In recent decades, the discovery and development of new antibiotics have slowed dramatically as scientific barriers to drug discovery, regulatory challenges, and diminishing returns on investment have led major drug companies to scale back or abandon their antibiotic research. Consequently, antibiotic discovery—which peaked in the 1950s—has dropped precipitously. Of greater concern is the fact that nearly all antibiotics brought to market over the past 30 years have been variations on existing drugs. Every currently available antibiotic is a derivative of a class discovered between the early 1900s and 1984.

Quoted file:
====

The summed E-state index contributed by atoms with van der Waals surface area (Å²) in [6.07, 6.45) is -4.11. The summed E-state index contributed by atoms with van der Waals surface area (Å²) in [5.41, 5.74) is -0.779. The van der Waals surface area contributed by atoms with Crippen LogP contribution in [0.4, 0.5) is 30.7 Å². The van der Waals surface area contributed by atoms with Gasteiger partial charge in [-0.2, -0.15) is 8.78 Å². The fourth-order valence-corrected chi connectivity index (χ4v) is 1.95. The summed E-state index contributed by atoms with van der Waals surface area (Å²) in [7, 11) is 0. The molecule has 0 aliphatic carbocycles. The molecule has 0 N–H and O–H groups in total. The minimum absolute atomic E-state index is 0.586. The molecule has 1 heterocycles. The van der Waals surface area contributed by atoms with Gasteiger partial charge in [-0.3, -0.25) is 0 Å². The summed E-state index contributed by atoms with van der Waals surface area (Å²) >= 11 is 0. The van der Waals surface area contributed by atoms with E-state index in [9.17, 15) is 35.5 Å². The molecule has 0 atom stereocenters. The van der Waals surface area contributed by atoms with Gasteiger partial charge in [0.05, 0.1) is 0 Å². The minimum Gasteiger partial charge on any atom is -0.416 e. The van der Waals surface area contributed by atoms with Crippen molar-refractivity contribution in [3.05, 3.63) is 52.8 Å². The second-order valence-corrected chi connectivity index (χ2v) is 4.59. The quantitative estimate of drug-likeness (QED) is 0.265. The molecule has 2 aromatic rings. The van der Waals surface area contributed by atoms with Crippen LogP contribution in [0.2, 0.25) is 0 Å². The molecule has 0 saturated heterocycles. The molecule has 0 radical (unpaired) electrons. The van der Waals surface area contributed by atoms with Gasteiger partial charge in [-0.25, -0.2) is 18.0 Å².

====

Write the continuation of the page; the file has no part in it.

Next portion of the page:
At the same time, the emergence of antibiotic-resistant pathogens has accelerated, giving rise to life-threatening infections that will not respond to available antibiotic treatment. Inevitably, the more that antibiotics are used, the more that bacteria develop resistance—rendering the drugs less effective and leading public health authorities worldwide to flag antibiotic resistance as an urgent and growing public health threat.